But this last week there was such a flurry of activity on the bookstore’s social media I wondered what in the world was going on.  Not only ‘likes’ but messages, phone calls, emails and tshirt orders.  It took a few days to determine that an article about the traveling bookstore on Bookbub had gotten the word out to many corners of the world. A bookseller in India wrote me about the van, an author in Colorado invited me to visit, and a writer in Sheboygan, Wisconsin offered to send me copies of her books. And these are just a few of the numerous people who wrote such good things to me about the bookstore and the idea of making books available in all sorts of out of the way places.

This could be a very long post but I assume you are busy helping to get the vote out and/or thinking about the upcoming holidays.  Let me narrow my thoughts to just a few. This fall has been a challenging one for us all with the elections, decisions made in Washington, and the tragedies in Pittsburgh, Kentucky and Florida.  There are many times even within a day when I wonder what I can do to help my community, my country. When the bookstore’s social media started ringing off the wall, I assumed it was something devious but then realized there were good people out there, united around the idea of books and reading, and enthused to see someone with a new bookstore concept (albeit small).  To me, it felt like light coming through the clouds.  Not that it changed the political situation, but it was a reminder of our shared humanity in a tiny way.

Also I wanted to thank Brittany Shoot who was the first journalist to recognize the wonders of a traveling bookstore.  I found this photo from when she hung with the bookstore on a very chilly morning in Woodstock, Illinois.  It was in the parking lot of Isabel’s Family Restaurant.  Another reminder with Brittany’s cheering the bookstore on through snow and ice and Isabel’s providing awesome pie how despite the miles and countless stops, how much the bookstore needs a community even when traveling.

Thank you.

 

A different view

I can point to lots of things.  Just had cataract surgery so one eye is very clear and focused while the other lags behind until next week.  Then there is the political situation which is hard to easily capture.  Sides so divisive now some friendships are ending, there are those family members who stop communicating and various community Facebook pages are shut down due to profanity.  The aspen and larch trees have become golden.  And when I get up early in the morning to walk before the work day begins, it is dark out.  IMG_2524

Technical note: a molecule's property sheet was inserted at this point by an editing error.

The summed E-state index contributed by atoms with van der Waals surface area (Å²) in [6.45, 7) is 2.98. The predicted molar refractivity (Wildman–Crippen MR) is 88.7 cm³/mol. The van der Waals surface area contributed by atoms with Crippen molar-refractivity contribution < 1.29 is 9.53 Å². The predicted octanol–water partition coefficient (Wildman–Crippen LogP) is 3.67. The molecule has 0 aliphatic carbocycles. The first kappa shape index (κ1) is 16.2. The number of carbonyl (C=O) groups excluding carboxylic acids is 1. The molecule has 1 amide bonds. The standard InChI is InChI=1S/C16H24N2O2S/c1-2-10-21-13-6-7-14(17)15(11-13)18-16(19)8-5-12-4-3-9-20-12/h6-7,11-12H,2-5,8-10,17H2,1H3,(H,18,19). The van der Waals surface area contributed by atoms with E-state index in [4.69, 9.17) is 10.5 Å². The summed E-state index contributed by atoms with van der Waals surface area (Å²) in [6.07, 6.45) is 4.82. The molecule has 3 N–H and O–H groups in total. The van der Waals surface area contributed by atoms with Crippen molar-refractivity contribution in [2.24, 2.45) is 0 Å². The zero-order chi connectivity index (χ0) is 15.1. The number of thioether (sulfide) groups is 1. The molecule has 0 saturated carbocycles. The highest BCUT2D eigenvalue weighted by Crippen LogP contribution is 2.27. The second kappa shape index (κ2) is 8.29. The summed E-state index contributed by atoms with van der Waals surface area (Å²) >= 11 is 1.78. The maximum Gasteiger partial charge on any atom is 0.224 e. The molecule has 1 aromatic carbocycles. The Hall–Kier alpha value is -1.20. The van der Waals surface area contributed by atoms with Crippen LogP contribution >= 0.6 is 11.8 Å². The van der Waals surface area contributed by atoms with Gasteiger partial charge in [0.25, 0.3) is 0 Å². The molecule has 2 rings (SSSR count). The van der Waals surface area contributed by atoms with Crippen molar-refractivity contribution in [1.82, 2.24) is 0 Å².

The bookstore takes a break for a few weeks. Then in November we set up for Shop Small Saturday on 11/24 from 10:00 – 4:00 parked next to Montana Farmacy.  And on December 1, the traveling bookstore will be at the annual Holly Faire from 9:00 – 5:00 at Eureka’s Creative Arts Center. Both enjoyable events plus a chance to find great gifts and support local merchants and artisans.  The bookstore will offer its usual amazing selection of gently used books, St. Rita’s tshirts, gift cards, vintage postcards, and gift certificates.  And yes, the typewriter will be set up in case you want to type a poem or holiday greeting to send someone special or a letter to your representative.

See? This is what I mean.  There are truly dark moments when the days get shorter and the news out of Washington is utterly depressing.  Then I read a wondrous book (Pride by Ibi Zoboi) or watch the autumn sun come through the old school house windows as women hand quilt on a Friday afternoon.  Of course, none of this comes easily.  Ibi Zoboi, while immigrating to the US with her mother, actually had months of separation before the authorities would allow her in.  A quilt takes countless stitches (and sore fingers) to complete.  No doubt it will take even more work for us to make positive changes, to address the starvation in Yemen, the thousands of detained children still in tent camps in Texas. Despite the darkness though, we need to look at these things. And act.

πόλις

I suspect with a traveling bookstore, things seem to go faster than if my business was in one place, situated in a brick-and-mortar bookstore securely settled at one address.  At least that is how it felt recently. Within the last week, there was a fantastic article about the bookstore by Brittany Shoot in Atlas Obscura.  There was a day spent canvassing for the upcoming November election that brought forth stronger opinions then I typically hear when the bookstore is set up. There was setting up at a harvest festival yesterday in a Montana town and meeting all sorts of people: an individual from a Methodist church who offered books left over from their annual book sale, a high school student who immediately fell in love with the traveling bookstore concept and is going to save Processed with MOLDIVto start her own, an author who writes about what racism feels like in small Western rural communities, a teen mom excited to find a copy of The Swiss Family Robinson because she read it as a child and wants to share it with her new family, and a lively conversation about growing old in reference to Ursula Le Guin’s No Time to Spare. Also over the past week there has been harsh discussion on local social media about a political poster at the county fair. There are times when I am tempted to ignore things, but I can’t